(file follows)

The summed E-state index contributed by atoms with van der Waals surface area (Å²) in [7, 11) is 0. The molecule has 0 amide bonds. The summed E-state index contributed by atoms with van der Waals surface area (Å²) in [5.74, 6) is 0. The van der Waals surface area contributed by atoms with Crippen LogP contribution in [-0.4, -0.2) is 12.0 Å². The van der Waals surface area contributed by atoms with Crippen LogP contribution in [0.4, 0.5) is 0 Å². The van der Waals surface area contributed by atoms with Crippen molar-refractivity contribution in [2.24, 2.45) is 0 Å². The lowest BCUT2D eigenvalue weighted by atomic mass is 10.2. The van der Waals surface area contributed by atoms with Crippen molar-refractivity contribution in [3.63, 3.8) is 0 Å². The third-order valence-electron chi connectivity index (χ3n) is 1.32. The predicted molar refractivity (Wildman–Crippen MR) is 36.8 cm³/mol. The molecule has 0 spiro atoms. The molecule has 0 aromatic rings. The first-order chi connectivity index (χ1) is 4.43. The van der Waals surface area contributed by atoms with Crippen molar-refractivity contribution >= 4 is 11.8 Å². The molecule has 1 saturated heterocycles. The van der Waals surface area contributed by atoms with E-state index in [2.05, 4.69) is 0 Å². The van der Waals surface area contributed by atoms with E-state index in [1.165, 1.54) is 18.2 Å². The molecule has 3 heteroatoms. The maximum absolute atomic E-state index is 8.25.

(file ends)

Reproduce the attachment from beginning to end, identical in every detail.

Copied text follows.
The summed E-state index contributed by atoms with van der Waals surface area (Å²) in [7, 11) is 0. The molecule has 0 amide bonds. The summed E-state index contributed by atoms with van der Waals surface area (Å²) in [5.74, 6) is 0. The van der Waals surface area contributed by atoms with Crippen LogP contribution in [-0.4, -0.2) is 12.0 Å². The van der Waals surface area contributed by atoms with Crippen LogP contribution in [0.4, 0.5) is 0 Å². The van der Waals surface area contributed by atoms with Crippen molar-refractivity contribution in [2.24, 2.45) is 0 Å². The lowest BCUT2D eigenvalue weighted by atomic mass is 10.2. The van der Waals surface area contributed by atoms with Crippen molar-refractivity contribution in [3.63, 3.8) is 0 Å². The third-order valence-electron chi connectivity index (χ3n) is 1.32. The predicted molar refractivity (Wildman–Crippen MR) is 36.8 cm³/mol. The molecule has 0 spiro atoms. The molecule has 0 aromatic rings. The first-order chi connectivity index (χ1) is 4.43. The van der Waals surface area contributed by atoms with Crippen molar-refractivity contribution >= 4 is 11.8 Å². The molecule has 1 saturated heterocycles. The van der Waals surface area contributed by atoms with E-state index in [2.05, 4.69) is 0 Å². The van der Waals surface area contributed by atoms with E-state index in [1.165, 1.54) is 18.2 Å². The molecule has 3 heteroatoms. The maximum absolute atomic E-state index is 8.25.